Living Longer, Living Better
On the whole, we are living longer, with average life expectancy hovering just below 80 years for people born in the United States in 2015, according to the Centers for Disease Control. By the year 2050, there were be more than 2 billion people in the world who are age 60 or older, according to an economic and social affairs report from the United Nations.
However, living longer does not always mean living better.
“Sometimes women of a certain age feel invisible or less important, and sometimes we see societal messages equating youth with beauty. However, there is a lot of empowerment in living longer, a lot of wisdom and a lot of compassion. We know ourselves better and aren’t afraid to say what we mean. Sometimes living longer means appreciating the years behind and the years ahead equally,” said Dr. Donna Block.
If you want to put more life in your years, the following insight can help you join the notions of living longer and living better:
- Stay active – mentally and physically. “When winter sets in, it can be very tempting to stay inside and curl up on the couch, but countless studies have shown the benefits of exercise and mental stimulation,” Dr. Block added. Find a walking or yoga partner, join a Mahjongg league or book club, or set a New Year’s resolution of trying something new.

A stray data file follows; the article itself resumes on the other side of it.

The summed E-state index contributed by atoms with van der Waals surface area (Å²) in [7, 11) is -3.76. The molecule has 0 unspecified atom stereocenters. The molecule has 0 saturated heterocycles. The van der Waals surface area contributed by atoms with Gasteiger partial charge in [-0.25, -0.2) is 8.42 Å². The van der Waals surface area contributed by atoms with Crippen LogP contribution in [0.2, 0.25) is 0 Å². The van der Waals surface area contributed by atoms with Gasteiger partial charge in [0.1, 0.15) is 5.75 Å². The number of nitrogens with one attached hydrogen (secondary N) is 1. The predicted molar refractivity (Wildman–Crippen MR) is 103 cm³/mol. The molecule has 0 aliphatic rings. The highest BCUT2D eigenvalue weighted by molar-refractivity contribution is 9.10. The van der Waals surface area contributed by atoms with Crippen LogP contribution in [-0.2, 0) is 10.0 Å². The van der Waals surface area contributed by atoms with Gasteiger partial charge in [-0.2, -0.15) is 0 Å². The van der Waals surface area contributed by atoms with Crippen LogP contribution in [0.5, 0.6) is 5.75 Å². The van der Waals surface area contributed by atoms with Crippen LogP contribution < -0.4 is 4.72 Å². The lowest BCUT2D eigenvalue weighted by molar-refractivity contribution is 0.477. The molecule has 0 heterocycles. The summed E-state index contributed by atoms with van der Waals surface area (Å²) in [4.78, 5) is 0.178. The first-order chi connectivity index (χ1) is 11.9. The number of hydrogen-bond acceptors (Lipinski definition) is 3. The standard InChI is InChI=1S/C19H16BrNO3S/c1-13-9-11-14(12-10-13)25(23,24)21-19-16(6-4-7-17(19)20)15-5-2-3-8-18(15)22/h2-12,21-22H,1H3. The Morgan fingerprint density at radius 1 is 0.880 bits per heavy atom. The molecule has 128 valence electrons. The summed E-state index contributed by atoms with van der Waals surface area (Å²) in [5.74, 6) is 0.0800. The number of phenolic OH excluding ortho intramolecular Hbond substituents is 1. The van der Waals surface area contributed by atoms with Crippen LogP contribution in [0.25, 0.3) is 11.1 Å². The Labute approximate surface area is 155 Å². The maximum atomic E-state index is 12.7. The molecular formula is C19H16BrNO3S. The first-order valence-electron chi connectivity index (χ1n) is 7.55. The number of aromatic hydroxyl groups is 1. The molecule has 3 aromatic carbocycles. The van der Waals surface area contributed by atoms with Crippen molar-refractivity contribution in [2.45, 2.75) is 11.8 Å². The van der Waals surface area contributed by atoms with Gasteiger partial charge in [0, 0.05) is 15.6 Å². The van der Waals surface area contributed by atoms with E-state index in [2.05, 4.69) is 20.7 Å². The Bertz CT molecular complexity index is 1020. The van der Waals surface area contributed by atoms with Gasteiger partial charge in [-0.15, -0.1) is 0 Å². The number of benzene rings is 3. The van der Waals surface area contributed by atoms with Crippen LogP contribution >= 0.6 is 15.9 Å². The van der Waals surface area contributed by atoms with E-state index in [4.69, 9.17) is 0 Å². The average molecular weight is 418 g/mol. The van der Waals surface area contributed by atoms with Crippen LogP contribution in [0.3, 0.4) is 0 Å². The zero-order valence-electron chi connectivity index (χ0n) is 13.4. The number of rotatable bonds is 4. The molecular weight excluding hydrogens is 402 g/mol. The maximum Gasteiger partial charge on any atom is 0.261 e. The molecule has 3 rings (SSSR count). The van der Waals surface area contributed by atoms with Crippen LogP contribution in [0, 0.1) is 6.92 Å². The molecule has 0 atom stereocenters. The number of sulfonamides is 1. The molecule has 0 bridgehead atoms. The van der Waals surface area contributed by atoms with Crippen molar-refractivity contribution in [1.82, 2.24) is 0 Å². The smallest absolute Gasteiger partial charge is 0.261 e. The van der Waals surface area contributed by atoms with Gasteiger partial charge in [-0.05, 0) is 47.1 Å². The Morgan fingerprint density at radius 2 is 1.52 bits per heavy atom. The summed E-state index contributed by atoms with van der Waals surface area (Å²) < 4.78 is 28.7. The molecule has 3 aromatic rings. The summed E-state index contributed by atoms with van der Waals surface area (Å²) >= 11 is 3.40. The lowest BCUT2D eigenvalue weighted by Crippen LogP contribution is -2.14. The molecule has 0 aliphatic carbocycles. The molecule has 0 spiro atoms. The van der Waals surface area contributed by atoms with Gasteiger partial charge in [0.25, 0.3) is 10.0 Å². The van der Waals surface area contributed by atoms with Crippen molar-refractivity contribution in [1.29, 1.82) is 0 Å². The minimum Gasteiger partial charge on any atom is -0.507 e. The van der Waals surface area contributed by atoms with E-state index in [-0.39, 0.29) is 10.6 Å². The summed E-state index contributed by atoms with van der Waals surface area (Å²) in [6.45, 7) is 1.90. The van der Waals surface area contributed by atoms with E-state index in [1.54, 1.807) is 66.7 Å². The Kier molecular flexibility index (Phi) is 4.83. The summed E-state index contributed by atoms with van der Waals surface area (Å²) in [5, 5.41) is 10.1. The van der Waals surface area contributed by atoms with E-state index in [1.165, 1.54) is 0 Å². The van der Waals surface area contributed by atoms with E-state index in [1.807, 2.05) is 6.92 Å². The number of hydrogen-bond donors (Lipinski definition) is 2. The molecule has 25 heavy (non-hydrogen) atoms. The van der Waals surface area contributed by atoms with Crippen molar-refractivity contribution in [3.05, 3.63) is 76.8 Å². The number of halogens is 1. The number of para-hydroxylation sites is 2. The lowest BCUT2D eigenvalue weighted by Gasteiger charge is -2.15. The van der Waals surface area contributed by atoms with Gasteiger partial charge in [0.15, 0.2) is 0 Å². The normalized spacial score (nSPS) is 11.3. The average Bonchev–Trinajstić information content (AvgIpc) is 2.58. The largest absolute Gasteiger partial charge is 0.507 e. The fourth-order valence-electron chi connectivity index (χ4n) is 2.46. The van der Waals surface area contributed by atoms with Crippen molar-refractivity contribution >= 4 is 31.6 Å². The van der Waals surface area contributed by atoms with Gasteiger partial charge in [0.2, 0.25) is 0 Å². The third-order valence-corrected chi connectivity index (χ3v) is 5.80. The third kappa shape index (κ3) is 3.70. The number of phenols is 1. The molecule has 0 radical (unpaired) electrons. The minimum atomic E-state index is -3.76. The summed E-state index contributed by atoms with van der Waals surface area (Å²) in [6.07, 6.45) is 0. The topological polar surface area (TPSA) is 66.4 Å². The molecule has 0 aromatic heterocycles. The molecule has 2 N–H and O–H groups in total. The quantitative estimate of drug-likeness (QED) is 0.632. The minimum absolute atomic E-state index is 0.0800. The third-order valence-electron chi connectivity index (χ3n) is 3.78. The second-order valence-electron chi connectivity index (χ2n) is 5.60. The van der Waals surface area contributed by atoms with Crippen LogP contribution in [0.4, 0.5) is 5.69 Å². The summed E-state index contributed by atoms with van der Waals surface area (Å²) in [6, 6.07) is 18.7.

- See your doctor. So much of healthy aging has to do with disease prevention or management. Make sure you visit your doctor once a year for an annual exam and more often as needed. Get your flu shot. Check your blood pressure. Taking good care of yourself will make life more enjoyable.
- Stay connected. Older adults who maintain relationships and community connections report better health and greater happiness. You might have to get out of your shell to join a group or try a new venture, but strong, long-lasting relationships can bolster your mental, emotional and physical health and equate to aging with grace.
- Make good choices. Focus on eating well and staying hydrated. Take care of your will and health directives. Spend time with people who build you up rather than drag you down.